The UN Convenes ‘unprecedented’ Meeting to Boost African Development
With the whole of sub-Saharan Africa currently off track for meeting a single one of the ambitious goals the world has set itself for slashing poverty, hunger, disease and illiteracy by 2015, Secretary-General Ban Ki-moon is convening an unprecedented meeting of development leaders on Friday to put the continent back on the rails to progress. The MDG Africa Steering Group was set up by Mr. Ban after a report in June showed that despite faster growth and strengthened institutions, Africa at its present rate would fail to achieve any of the Millennium Development Goals (MDGs) adopted by the UN Millennium Summit in 2000.
“It is an unprecedented gathering bringing together the heads, the apex I would say, of the entire international development system,” UN Development Programme (UNDP) official Guido Schmidt-Traub told a news briefing today.
The inaugural meeting will bring together leaders from the World Bank, the International Monetary Fund (IMF), the European Commission, the African Union, the African Development Bank, the UN Development Group, which is chaired by UNDP, and the Islamic Development Bank.
The meeting will focus on three objectives: the international system’s support for African governments in implementing practical programmes to achieve the MDGs in five areas – health, education, infrastructure, agriculture and food security; the need to ensure aid predictability so that African governments can plan years ahead for additional hospitals, schools and training doctors, teachers and nurses; and enhancing collaboration among the Group’s members at the country level.
Mr. Schmidt-Traub noted that the June report highlighted some of the success stories coming out Africa. “There are actually quite a few,” he said. “That is the good news and the challenge now is to scale up these success stories, and that can be done simply by implementing existing commitments.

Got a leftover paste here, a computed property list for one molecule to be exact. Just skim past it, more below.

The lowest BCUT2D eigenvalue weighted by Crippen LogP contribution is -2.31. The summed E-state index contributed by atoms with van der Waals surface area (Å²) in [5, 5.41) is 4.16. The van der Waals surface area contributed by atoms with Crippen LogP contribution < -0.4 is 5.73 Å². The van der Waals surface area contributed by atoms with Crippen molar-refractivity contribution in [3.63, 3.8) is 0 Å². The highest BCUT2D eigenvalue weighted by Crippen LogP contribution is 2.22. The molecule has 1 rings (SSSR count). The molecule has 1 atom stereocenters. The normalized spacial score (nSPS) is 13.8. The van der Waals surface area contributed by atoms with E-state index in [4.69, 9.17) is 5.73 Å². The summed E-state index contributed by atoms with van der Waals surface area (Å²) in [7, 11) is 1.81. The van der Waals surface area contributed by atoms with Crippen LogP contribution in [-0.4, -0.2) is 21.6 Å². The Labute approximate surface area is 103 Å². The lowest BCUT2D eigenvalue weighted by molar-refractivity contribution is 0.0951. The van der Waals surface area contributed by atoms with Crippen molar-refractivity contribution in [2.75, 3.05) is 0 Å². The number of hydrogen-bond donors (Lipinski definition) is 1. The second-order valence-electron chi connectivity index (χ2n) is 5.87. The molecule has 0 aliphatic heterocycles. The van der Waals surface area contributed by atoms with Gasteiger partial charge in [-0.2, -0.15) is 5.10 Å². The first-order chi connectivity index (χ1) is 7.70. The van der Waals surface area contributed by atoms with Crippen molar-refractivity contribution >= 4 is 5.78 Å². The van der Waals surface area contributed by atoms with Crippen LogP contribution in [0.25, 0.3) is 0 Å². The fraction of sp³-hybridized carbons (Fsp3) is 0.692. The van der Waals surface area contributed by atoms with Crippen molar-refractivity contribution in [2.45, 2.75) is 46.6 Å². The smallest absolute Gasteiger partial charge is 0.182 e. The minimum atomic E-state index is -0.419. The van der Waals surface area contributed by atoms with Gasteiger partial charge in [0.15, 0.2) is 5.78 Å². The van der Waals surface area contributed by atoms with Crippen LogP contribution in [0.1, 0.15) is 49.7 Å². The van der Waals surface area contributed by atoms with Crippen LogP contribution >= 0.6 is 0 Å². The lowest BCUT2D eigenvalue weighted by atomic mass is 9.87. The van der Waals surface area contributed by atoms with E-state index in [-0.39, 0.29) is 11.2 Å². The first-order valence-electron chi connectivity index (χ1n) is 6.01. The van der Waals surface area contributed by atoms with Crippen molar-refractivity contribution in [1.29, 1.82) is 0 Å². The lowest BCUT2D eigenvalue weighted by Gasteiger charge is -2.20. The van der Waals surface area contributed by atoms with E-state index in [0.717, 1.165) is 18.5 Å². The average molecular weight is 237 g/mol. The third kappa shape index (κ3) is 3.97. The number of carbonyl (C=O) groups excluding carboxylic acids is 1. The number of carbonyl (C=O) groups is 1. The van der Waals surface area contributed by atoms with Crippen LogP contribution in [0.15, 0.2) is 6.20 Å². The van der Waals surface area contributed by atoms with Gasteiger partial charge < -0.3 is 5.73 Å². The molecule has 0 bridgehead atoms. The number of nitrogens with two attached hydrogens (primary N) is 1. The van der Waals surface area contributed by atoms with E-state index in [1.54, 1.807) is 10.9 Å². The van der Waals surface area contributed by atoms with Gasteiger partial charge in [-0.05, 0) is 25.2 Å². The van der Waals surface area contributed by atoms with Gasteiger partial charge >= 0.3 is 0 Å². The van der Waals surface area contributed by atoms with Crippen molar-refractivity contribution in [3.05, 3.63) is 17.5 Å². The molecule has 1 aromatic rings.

“The key message today is that existing commitments if fully implemented are enough and sufficient to achieve the MDGs in the whole of Africa and so the focus now has to be squarely on implementation,” he added.
In all cases, the concerted follow-through needs to be broader, more effective and scaled up, he stressed. “The meeting itself will focus on getting a fuller understanding of the objectives and then really deciding on how to follow through,” he said.
The follow-through will be led by a second group called the MDG Africa Working Group, led by the Deputy Secretary-General Asha-Rose Migiro, which will meet for the first time on 20 September, involving senior operational leaders of the Group’s organizations plus other bodies such as the 30-member Organization for Economic Cooperation and Development (OECD) of industrialized, market-economy countries.
Successes cited by the June report included the expanded AIDS treatment, increased agricultural productivity, rising school enrolment and access to water and sanitation.
These “demonstrate that rapid progress is possible when sound national policies are met with full support, including increased development assistance, from the international system,” the Group said in a media advisory.
Stressing the need for predictability in aid, it noted that although the G8 summit of industrial nations in 2005 promised to increase Official Development Assistance to Africa to $50 billion annually by 2010, African countries still do not know how this promise will translate into their country-level budgeting flows.